Maryland Divorce & Separation
Maryland has its own unique laws and procedures governing the separation or divorce process. If you are contemplating separation or divorce in the state of Maryland, you may understandably have a number of questions about the process. What are the legal requirements for getting a separation or divorce in Maryland? Is mediation a requirement before you can get a divorce in the state of Maryland? What is Maryland law on annulments? Find the answers to your Maryland divorce questions here.
Maryland Legal Separation:
Legal separations are allowed in Maryland, and a judge will enforce separation agreements that pertain to spousal support, property division and any personal rights.
Grounds for Maryland Divorce/Fault – No Fault:
Maryland has both fault and no-fault grounds for divorce. For divorces based on no-fault grounds, the standard used by the courts is an “irretrievable marriage breakdown.” On the other hand, for divorces based on grounds of fault, the fault-based reasons must be more specific. For instances, these reasons may include fraud, duress, a felony conviction resulting in 3-year sentence or more, abandonment for more than 1 year, voluntary separation for over 2 years, and cruelty or domestic violence. See a local Maryland divorce lawyer for details.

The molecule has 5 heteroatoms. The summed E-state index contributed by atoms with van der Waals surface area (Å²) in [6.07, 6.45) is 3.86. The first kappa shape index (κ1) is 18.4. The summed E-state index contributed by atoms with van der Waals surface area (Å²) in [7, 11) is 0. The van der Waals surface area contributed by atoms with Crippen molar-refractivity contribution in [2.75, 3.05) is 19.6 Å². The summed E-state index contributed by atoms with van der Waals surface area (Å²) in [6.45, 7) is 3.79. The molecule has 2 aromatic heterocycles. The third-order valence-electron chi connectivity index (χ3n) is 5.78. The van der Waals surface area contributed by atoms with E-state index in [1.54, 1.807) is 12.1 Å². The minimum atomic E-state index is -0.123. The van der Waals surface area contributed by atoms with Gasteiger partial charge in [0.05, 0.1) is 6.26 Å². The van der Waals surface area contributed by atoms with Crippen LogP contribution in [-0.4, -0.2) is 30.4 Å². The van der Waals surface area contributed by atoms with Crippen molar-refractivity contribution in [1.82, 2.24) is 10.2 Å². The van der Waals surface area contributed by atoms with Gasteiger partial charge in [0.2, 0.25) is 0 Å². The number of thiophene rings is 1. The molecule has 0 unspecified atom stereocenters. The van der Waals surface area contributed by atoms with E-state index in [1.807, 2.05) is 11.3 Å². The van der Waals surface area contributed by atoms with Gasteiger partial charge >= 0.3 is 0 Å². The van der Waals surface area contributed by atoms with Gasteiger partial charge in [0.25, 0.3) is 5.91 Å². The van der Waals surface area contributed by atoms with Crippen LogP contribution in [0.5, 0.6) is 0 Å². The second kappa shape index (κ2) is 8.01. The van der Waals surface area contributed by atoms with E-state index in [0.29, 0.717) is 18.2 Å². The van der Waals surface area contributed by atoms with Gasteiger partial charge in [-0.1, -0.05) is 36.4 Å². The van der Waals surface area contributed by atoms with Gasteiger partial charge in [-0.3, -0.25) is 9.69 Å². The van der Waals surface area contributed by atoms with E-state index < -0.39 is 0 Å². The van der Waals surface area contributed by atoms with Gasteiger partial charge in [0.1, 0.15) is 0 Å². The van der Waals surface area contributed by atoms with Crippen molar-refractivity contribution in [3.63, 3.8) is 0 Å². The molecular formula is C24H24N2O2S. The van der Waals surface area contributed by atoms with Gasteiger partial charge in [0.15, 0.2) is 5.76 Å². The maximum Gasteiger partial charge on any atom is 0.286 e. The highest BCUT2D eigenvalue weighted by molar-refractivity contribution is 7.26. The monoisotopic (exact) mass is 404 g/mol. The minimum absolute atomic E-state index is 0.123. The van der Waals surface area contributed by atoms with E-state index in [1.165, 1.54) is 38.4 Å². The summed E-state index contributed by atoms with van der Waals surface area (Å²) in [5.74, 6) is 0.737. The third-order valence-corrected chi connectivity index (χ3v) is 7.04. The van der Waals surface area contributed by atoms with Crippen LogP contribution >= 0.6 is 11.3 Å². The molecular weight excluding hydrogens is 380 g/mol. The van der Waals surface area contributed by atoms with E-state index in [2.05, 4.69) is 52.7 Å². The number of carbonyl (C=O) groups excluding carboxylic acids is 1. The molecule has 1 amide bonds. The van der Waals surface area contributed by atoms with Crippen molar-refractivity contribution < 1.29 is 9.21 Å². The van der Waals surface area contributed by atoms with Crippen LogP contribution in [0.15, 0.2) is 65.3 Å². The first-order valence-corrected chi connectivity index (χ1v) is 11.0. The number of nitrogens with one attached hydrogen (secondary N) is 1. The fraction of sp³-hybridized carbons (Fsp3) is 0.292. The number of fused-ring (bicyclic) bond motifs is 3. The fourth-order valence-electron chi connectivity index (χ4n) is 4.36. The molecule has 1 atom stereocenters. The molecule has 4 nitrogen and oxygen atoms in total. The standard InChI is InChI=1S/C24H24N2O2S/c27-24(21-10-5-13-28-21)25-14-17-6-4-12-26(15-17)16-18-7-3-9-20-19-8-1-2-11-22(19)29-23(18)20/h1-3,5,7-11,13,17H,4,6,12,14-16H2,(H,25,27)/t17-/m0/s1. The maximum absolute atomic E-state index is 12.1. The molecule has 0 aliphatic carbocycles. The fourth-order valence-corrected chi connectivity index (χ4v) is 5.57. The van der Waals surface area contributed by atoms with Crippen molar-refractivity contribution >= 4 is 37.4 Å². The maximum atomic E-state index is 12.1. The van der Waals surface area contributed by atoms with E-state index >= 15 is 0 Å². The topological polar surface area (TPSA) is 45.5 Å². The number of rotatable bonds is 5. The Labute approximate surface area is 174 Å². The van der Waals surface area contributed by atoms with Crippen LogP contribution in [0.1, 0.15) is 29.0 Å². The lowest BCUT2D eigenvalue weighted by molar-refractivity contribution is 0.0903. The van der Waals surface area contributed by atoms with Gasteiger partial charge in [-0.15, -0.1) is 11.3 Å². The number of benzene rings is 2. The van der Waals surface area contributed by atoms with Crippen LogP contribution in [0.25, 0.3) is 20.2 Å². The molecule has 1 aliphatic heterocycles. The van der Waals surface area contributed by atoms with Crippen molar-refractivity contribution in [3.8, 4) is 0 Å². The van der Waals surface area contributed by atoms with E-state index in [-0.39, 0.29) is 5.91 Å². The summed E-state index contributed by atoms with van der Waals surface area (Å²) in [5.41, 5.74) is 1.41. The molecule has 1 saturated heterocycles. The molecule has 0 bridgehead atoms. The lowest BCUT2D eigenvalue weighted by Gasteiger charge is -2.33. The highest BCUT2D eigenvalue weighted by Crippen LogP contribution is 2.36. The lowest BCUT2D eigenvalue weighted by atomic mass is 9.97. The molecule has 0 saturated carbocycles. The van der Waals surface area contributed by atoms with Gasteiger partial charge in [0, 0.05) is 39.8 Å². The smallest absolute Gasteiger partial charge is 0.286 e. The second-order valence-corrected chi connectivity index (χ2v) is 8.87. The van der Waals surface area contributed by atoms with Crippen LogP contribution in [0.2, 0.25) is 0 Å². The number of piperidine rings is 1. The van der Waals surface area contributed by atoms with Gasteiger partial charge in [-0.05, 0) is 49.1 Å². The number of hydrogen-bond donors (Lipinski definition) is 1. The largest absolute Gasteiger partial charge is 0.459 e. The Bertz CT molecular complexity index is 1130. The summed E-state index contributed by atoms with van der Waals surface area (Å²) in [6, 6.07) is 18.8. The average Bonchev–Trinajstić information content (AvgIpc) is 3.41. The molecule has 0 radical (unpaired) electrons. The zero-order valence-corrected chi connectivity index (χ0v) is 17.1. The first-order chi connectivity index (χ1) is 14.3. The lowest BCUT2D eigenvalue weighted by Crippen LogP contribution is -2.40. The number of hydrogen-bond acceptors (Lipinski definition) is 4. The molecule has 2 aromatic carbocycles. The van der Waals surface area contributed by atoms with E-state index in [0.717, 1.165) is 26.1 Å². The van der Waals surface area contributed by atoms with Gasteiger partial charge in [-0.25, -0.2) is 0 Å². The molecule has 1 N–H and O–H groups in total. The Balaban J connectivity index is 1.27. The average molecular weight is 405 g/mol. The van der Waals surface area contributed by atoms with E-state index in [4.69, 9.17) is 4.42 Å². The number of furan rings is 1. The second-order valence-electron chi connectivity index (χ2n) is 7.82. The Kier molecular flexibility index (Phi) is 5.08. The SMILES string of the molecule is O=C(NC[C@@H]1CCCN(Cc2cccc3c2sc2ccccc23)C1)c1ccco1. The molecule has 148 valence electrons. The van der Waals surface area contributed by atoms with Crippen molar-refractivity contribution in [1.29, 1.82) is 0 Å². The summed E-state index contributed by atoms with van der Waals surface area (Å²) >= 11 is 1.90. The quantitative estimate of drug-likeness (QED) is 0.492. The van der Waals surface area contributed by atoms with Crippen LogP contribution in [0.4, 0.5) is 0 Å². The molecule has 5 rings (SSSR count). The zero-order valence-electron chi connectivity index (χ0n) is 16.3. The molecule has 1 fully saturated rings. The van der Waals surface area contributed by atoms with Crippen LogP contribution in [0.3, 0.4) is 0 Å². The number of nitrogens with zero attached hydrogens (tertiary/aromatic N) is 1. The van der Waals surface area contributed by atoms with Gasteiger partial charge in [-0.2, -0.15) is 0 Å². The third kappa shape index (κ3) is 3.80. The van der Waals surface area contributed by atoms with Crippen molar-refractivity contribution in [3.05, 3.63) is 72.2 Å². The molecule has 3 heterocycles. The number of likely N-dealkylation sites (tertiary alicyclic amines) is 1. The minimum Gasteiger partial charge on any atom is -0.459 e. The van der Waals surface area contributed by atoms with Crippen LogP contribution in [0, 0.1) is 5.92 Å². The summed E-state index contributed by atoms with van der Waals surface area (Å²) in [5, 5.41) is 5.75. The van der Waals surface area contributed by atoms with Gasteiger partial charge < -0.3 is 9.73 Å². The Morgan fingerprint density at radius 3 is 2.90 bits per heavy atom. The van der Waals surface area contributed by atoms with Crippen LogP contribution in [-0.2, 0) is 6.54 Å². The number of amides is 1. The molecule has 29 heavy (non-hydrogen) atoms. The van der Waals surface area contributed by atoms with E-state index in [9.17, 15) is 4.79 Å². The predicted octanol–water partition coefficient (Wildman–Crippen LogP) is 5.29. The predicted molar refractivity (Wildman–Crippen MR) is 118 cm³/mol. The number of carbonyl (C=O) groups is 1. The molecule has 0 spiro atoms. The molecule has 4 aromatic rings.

Maryland Divorce/Child Support/Child Custody Lawyers:
Residency/Where to File for Divorce:
When the grounds (described above) occurred outside the state, a divorce can only be filed if a party has been a resident of the state for at least one year. Otherwise, if the grounds occur in the state of Maryland, a divorce can be filed in either party’s county of residence.
Divorce Mediation in Maryland:
A mediation session might be called for if there are issues that could be resolved and agreed upon amicably through a conference rather than litigation. The primary motivation for the court to order mediation is to avoid having the divorcing parties, children, and the oft-backlogged court system all suffer through litigation when not necessary.
An annulment occurs when a court declares your marriage legally invalid. In other words, rather than ending a marriage via divorce, an annulment is a declaration that the marriage was not valid from the beginning. Many states share the same or similar grounds for annulment. Maryland’s grounds in particular include fraud, duress, a party’s minor status, or excessively close family relations.
Maryland Online Divorce Services:
Maryland Divorce Laws
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